Do you know you are blind?

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When Jesus heals a blind man in John 9, it calls into question our spiritual blindness and how we respond to novel teaching.

If you have read the bible, even a little bit then you will know that one of God’s most frequent promises through his prophets, major and minor is that he will open the eyes of the blind. When Jesus arrives on the scene in the New Testament he does indeed perform many miracles. However, when he heals the blind man in John 9, and the Pharisees gather around him, it prompts a question, who was really blind and who needed sight?

Studying the bible in my early 20s, anytime I saw Jesus perform a miracle, I would put myself with the group of those that celebrated or even the person elated that they had been healed. I wouldn’t put myself in the group of perplexed onlookers on even worse, the Pharisees that didn’t believe and actively fought against his miracle. It’s worth asking who you would have been in John 9:24-30.

“who executes justice for the oppressed, who gives food to the hungry. The Lord sets the prisoners free; the Lord opens the eyes of the blind. The Lord lifts up those who are bowed down; the Lord loves the righteous. The Lord watches over the sojourners; he upholds the widow and the fatherless, but the way of the wicked he brings to ruin.”

‭‭Psalm‬ ‭146‬:‭7‬-‭9‬ ‭ESV — God has always made himself known as he who opens the eyes of the blind.

Jesus Heals The Man

Earlier in chapter 9, Jesus heals a man who has been blind from birth. This gets them both in trouble with the local teachers and in verses 24-30, the healed man is being interrogated. As you read this passage, try to picture this exchange in your mind’s eye and pay close attention to the tone of their words.

“So for the second time, they called the man who had been blind and said to him, “Give glory to God. We know that this man is a sinner.” He answered, “Whether he is a sinner I do not know. One thing I do know is that though I was blind, now I see.” He answered them, “I have told you already, and you would not listen. Why do you want to hear it again? Do you also want to become his disciples?” And they reviled him, saying, “You are his disciple, but we are disciples of Moses. We know that God has spoken to Moses, but as for this man, we do not know where he comes from.” The man answered, “Why, this is an amazing thing! You do not know where he comes from, and yet he opened my eyes.”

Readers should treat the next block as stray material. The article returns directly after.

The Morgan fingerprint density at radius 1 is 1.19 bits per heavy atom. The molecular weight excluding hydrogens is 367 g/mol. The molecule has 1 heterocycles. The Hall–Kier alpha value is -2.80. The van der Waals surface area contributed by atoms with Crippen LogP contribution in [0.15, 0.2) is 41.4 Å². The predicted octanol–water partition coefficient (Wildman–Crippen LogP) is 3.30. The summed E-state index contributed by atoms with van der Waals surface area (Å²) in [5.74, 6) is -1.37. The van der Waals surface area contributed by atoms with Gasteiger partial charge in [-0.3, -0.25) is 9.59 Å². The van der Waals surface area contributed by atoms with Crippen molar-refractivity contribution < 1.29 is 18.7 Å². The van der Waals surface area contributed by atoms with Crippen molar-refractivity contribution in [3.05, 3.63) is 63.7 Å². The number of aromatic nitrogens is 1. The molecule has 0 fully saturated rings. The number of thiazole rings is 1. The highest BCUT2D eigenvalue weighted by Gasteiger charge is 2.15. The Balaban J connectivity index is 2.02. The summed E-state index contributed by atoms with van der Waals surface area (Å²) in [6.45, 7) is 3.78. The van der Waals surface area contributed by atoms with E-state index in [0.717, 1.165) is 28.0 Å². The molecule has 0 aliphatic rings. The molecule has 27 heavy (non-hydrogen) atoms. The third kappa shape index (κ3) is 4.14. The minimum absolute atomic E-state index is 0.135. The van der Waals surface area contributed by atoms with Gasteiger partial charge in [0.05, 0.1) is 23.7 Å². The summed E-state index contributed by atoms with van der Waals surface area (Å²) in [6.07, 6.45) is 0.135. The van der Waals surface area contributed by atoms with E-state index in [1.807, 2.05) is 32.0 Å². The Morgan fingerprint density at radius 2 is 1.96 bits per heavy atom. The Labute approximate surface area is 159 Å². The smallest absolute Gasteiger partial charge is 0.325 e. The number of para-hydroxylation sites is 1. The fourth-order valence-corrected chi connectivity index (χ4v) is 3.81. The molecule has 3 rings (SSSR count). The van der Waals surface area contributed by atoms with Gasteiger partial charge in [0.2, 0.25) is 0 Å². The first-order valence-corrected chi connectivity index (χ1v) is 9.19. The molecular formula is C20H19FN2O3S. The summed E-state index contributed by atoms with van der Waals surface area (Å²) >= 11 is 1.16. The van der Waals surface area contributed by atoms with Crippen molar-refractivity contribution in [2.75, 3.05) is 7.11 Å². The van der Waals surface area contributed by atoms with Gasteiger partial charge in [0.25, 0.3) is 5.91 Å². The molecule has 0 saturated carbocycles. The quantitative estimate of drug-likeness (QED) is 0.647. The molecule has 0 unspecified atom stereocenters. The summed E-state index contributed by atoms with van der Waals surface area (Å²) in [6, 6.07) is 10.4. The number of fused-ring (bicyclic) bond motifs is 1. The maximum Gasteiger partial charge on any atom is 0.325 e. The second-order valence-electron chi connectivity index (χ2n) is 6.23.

‭‭John‬ ‭9‬:‭24‬-‭25‬, ‭27‬-‭30‬ ‭ESV‬‬

Why are the teachers so entrenched in their thinking? Why are they blind to what God has done? Perhaps it was because, as teachers, they held a lot of power. Is it possible that a new rabbi, who not only speaks with authority but also can back up His teaching with extraordinary miracles, threatens their power base? It is said that those who control the narrative control the people, and in this passage, we see the teachers desperately trying to control the narrative. They are afraid and find it hard to afford this new rabbi.

It’s important to ask ourselves who we are in this story. Are we too sometimes threatened by those who teach something different from what we currently believe or even teach? Do we feel out of joint when the narratives, the stories we tell ourselves about who we are, who God is, and what the world is like, get challenged?

Often we are closed off to new perspectives because of fear of losing power, place and prestige. This is where the Pharisees found themselves. It’s a strange turnaround really. The blind man was given his sight, and the seeing people were blind to what God was doing.

“And I will lead the blind in a way that they do not know, in paths that they have not known I will guide them. I will turn the darkness before them into light, the rough places into level ground. These are the things I do, and I do not forsake them.”

‭‭Isaiah‬ ‭42‬:‭16‬ ‭ESV‬‬

It’s easy to scoff at the blind Pharisees who were unwilling to see Jesus and accept him. However, sometimes we are the Pharisees. We don’t lean on God and aren’t always ready to accept new teachings and challenges.

God, we admit that we are not good at seeing or learning. We don’t want to be blind to where You are at work in our lives. Help us to ask the right questions. Lead us out of outdated paradigms. Loosen our grip on our need to be right.

Help us to learn from You.


  • M.T. Omoniyi

    Micheal Timilehin Omoniyi is an innovative, bold, dedicated leader and thinker. He is a serial entrepreneur and builder. In 2018, he was recognised by the Financial Times as one of the 100 most influential leaders in Tech in the UK as the Founder and CEO of The Common Sense Network, a UK Based News Network for and by millennials. He is the Founder and Director of Our God Given Mission, a missions based charity. He is also the founder of The Apex Group, a closed group for CEO’s and Founders where they share best practice. As well as founding several initiatives and organisations, Micheal consults for various charities and organisations.

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